By: Luis “Luigi” Finston
NMSU is still feeling the repercussions from a 12-million-dollar budget cut this year. From having degree programs, faculty, and student organizations losing half of their budget, all aspects of the NMSU community are feeling helpless as to what they can do to survive here on campus.
The budget cut comes at a time when the state of New Mexico itself is in a financial drought. Oil, gas and other state revenues are down 10 percent. Furthermore, New Mexico high school graduation rates are down, and the state appropriations for a higher learning are down by 2.4 percent.
The state’s population is decreasing as well, particularly in 15 to 19 year olds by 7.63 percent. This is one of the University’s target demographic and age groups to appeal to since this is the age of a high school student.
The enrollment of NMSU decreased significantly. According to a news article published in the Las Cruces Sun News in September, the freshmen enrollment is down on the main campus by 8.2 percent from 1,996 in 2015 to 1,844 this year.
The University lost close to 126 positions, with the Engineering Surveying and Equestrian Team at risk for losing their programs.
Students at NMSU have been noticing changes at school. Some colleges were hit harder than others. Justine Del Castillo is a Junior and Early Childhood Education major at the College of Education.
“I know that classes were very limited this time around with the recent cuts”, she said.
“Professors who are currently teaching had to take on more classes and that caused a little friction, because now they can’t spend as much time with the students as the usually would.”
Castillo keeps in touch with the Residence Hall Association at NMSU and added that they suffered a huge budget cut as well. This in turn, caused them to hire less RA’s.
“I feel if the University doesn’t take some type of action to improve the situation, it will hit us harder”, she said. “Students will be upset because they are spending their time and money, to get the education to advance in their careers.”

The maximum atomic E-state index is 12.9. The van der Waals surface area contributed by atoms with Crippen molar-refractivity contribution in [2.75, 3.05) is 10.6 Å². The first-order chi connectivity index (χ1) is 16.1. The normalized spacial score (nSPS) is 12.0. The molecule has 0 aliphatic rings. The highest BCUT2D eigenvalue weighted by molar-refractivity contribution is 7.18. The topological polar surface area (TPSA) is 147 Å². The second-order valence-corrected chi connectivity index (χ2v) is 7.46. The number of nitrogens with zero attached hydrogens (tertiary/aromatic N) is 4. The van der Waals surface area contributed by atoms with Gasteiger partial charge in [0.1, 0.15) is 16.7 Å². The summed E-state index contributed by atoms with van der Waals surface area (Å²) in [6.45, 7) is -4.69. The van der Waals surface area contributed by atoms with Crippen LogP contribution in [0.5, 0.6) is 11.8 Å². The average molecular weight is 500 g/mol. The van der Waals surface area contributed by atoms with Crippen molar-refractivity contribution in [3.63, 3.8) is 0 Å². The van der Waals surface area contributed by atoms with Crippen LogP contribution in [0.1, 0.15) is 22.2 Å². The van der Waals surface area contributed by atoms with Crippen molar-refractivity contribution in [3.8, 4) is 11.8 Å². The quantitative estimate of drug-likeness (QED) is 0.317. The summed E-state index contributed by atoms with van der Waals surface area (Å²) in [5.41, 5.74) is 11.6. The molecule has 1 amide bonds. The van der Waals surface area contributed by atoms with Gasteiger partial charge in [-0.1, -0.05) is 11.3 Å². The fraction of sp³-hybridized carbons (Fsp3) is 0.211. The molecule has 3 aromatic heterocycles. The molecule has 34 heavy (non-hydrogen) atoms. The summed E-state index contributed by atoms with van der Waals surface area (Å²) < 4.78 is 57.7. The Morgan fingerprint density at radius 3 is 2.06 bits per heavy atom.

The university cut 5.5 million from academic units, which amounts to 5.4 percent of the academic budget. Three faculty positions were eliminated, along with 34 filled staff positions.
Students in the College of Education are not the only ones feeling the effect. Alex Benavidez is sophomore studying Engineering and Physics. “The Physics department and professors are super close nit and kind of like a niche, but you’ll always hear the professors saying you might not see me next year because of budget cuts.”
Benavidez said the thing that bothered him the most about this was seeing the best professors he’s had in his college career being cut.
“In registration alone, it was hard to get a spot”, he said. “We went from having multiple people registering for many classes, to one professor packed, and if you missed your appointment then you missed your chance to be in the class.”
Benavidez added that in some classes, such as Thermodynamics, only two sections were offered, and there are 90 some students in the class. Where in the past, the class had a more even ratio of teacher to students, it’s now turned into a lecture hall class.
“The way I see it, 12 million dollars is huge, and if you’re making a cut that big then it has to be for coming years. I feel like another four to eight years will pass before they decide to make a major change”, Benavidez said.